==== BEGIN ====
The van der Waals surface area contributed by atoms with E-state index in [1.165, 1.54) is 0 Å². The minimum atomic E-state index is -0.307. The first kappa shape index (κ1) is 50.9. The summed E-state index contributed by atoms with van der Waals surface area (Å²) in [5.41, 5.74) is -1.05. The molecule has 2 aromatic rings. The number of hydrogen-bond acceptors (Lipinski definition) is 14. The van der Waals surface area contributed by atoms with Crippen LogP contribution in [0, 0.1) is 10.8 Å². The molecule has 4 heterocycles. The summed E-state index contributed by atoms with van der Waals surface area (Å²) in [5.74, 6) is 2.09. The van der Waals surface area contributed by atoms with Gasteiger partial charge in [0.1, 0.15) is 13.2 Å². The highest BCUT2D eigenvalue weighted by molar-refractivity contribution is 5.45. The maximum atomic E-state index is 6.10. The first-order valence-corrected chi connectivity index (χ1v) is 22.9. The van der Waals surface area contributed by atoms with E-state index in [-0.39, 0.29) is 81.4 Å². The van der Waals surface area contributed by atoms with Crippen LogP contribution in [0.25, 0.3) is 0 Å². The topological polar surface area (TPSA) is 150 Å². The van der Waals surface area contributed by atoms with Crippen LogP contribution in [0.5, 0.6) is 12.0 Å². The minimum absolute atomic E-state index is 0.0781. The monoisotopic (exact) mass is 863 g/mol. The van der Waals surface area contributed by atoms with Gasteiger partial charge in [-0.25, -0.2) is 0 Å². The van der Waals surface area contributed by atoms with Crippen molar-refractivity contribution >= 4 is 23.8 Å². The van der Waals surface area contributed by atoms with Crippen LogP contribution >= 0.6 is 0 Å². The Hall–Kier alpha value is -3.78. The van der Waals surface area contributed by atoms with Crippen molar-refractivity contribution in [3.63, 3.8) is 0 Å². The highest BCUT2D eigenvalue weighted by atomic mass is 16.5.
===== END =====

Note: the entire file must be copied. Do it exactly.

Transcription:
The van der Waals surface area contributed by atoms with E-state index in [1.165, 1.54) is 0 Å². The minimum atomic E-state index is -0.307. The first kappa shape index (κ1) is 50.9. The summed E-state index contributed by atoms with van der Waals surface area (Å²) in [5.41, 5.74) is -1.05. The molecule has 2 aromatic rings. The number of hydrogen-bond acceptors (Lipinski definition) is 14. The van der Waals surface area contributed by atoms with Crippen LogP contribution in [0, 0.1) is 10.8 Å². The molecule has 4 heterocycles. The summed E-state index contributed by atoms with van der Waals surface area (Å²) in [5.74, 6) is 2.09. The van der Waals surface area contributed by atoms with Gasteiger partial charge in [0.1, 0.15) is 13.2 Å². The highest BCUT2D eigenvalue weighted by molar-refractivity contribution is 5.45. The maximum atomic E-state index is 6.10. The first-order valence-corrected chi connectivity index (χ1v) is 22.9. The van der Waals surface area contributed by atoms with E-state index in [-0.39, 0.29) is 81.4 Å². The van der Waals surface area contributed by atoms with Crippen LogP contribution in [0.25, 0.3) is 0 Å². The topological polar surface area (TPSA) is 150 Å². The van der Waals surface area contributed by atoms with Crippen LogP contribution in [0.5, 0.6) is 12.0 Å². The minimum absolute atomic E-state index is 0.0781. The monoisotopic (exact) mass is 863 g/mol. The van der Waals surface area contributed by atoms with Gasteiger partial charge in [-0.25, -0.2) is 0 Å². The van der Waals surface area contributed by atoms with Crippen molar-refractivity contribution >= 4 is 23.8 Å². The van der Waals surface area contributed by atoms with Crippen LogP contribution >= 0.6 is 0 Å². The Hall–Kier alpha value is -3.78. The van der Waals surface area contributed by atoms with Crippen molar-refractivity contribution in [3.63, 3.8) is 0 Å². The highest BCUT2D eigenvalue weighted by atomic mass is 16.5.